Latest poll shows too many Americans aren’t very knowledgeable

There’s a lot to bite off in the latest Politico poll of Americans on subjects ranging from health care to immigration to the role of the free press in America.

Many of the answers to one question don’t quite square with the answers to a related question, a fine indication that Americans haven’t fully thought out a lot of the issues that have dominated the news for the last year.

That’s understandable and it’s fairly typical.

The more disturbing questions, however, are the ones involving name recognition and whether the name evokes a positive or negative reaction. Fine, that’s politics.

What is distressing, however, is the choice “never heard of” to those questions.

It’s hard to feel hopeful about an informed citizenry when:

  • 6 percent have never heard of Donald Trump (he’s the president)
  • 16 percent have never heard of Mike Pence (he’s the vice president)
  • 13 percent have never heard of Republicans in Congress
  • 13 percent have never heard of Democrats in Congress
  • 17 percent have never heard of Melania Trump
  • 19 percent have never heard of Ivanka Trump
  • 40 percent have never heard of Jared Kushner
  • 39 percent have never heard of Steve Bannon
  • 37 percent have never heard of Jeff Sessions
  • 49 percent have never heard of Robert Mueller

Much is being made of the fact that 46 percent of those surveyed believe that the news media is making up stories about President Trump, although it’s not clear if they’re the same people who’ve never heard of the president of the United States.

No lie, America, it’s Donald Trump.

In any case, the results suggest that the news media is wasting its time in coverage of politics in America.

Here’s the full poll.

  • MrE85

    Pew may want to re-think that “As you may know..” intro to their questions.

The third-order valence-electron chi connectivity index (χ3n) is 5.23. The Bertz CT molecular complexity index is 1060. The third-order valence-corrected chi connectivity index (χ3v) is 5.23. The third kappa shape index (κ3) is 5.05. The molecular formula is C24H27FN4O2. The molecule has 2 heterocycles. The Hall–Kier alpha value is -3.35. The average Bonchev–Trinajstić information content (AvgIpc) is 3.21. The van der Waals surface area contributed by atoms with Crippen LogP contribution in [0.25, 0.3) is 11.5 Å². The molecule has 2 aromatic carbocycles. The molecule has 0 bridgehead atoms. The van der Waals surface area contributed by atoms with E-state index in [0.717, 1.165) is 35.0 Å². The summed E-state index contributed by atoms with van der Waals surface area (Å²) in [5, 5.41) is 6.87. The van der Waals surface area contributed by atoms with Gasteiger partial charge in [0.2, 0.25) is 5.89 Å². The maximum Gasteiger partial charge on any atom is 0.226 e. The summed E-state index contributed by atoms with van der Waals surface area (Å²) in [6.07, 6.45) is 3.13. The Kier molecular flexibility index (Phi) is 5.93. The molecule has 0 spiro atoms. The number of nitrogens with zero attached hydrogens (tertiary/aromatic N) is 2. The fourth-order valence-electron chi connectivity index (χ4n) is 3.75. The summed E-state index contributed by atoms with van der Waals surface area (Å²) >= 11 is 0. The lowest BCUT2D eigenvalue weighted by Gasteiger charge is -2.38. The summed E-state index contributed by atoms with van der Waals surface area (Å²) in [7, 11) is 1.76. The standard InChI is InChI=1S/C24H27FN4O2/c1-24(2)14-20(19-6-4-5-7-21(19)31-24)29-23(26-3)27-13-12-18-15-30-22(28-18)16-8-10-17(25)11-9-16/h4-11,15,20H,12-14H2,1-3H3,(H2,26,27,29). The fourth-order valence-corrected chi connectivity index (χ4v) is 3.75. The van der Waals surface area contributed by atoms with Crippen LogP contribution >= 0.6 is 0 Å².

• MikeB

      I hope Pew gave these people a map to their own home. Otherwise they wouldn’t find it.

  • andy

    I truly envy the 6% that have never heard of Donald Trump….. Ignorance is very much bliss on that one!

  • Wendy Collins

    I wish I had never heard of any of them (except Mueller).

  • Kassie

    Looking at the poll, it seems “never heard of” may be a stand in for “don’t have an opinion of.” There was an option on the poll to choose “heard of, but no opinion” but it was not reported back that way in the results. Also, looking at Trump’s results, 44% were favorable, 51% unfavorable and 6% never heard of, which equals 101%, so those “no opinion” must have been added somewhere. All the results are between 99-101% and I imagine there are a lot of people who know who “Republicans in Congress” or “Melania Trump” are but don’t really have an opinion.

    • By the instruction in the language, there were four options. Only three were reported. But there’s no indication they took the fourth option and combined it with the third. I have no idea, though, why they didn’t report the fourth option.

      And I think people who don’t have an opinion about any of those thing also would fit the category of unknowledgeable anyway.

      • Kassie